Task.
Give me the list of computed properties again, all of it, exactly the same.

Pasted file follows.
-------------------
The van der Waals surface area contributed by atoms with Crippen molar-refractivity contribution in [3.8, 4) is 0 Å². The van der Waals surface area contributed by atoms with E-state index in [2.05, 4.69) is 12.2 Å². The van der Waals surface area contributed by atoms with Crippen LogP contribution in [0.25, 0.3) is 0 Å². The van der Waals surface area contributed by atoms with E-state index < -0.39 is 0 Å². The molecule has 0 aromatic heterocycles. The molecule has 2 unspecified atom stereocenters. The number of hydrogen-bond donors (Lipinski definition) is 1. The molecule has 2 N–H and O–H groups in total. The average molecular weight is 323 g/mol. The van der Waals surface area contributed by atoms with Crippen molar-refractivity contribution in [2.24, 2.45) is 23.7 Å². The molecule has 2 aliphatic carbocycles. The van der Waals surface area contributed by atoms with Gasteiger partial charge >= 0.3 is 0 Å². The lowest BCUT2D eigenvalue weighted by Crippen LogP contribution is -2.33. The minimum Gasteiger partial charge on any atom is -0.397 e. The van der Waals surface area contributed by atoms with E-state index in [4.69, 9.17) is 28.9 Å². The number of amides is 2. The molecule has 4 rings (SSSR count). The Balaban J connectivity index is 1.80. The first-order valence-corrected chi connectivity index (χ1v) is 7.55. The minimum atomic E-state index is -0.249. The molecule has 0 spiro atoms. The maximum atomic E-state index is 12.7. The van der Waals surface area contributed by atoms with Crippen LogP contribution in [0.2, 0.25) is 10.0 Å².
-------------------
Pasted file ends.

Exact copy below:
The van der Waals surface area contributed by atoms with Crippen molar-refractivity contribution in [3.8, 4) is 0 Å². The van der Waals surface area contributed by atoms with E-state index in [2.05, 4.69) is 12.2 Å². The van der Waals surface area contributed by atoms with Crippen LogP contribution in [0.25, 0.3) is 0 Å². The van der Waals surface area contributed by atoms with E-state index < -0.39 is 0 Å². The molecule has 0 aromatic heterocycles. The molecule has 2 unspecified atom stereocenters. The number of hydrogen-bond donors (Lipinski definition) is 1. The molecule has 2 N–H and O–H groups in total. The average molecular weight is 323 g/mol. The van der Waals surface area contributed by atoms with Crippen molar-refractivity contribution in [2.24, 2.45) is 23.7 Å². The molecule has 2 aliphatic carbocycles. The van der Waals surface area contributed by atoms with Gasteiger partial charge >= 0.3 is 0 Å². The lowest BCUT2D eigenvalue weighted by Crippen LogP contribution is -2.33. The minimum Gasteiger partial charge on any atom is -0.397 e. The van der Waals surface area contributed by atoms with E-state index in [4.69, 9.17) is 28.9 Å². The number of amides is 2. The molecule has 4 rings (SSSR count). The Balaban J connectivity index is 1.80. The first-order valence-corrected chi connectivity index (χ1v) is 7.55. The minimum atomic E-state index is -0.249. The molecule has 0 spiro atoms. The maximum atomic E-state index is 12.7. The van der Waals surface area contributed by atoms with Crippen LogP contribution in [0.2, 0.25) is 10.0 Å².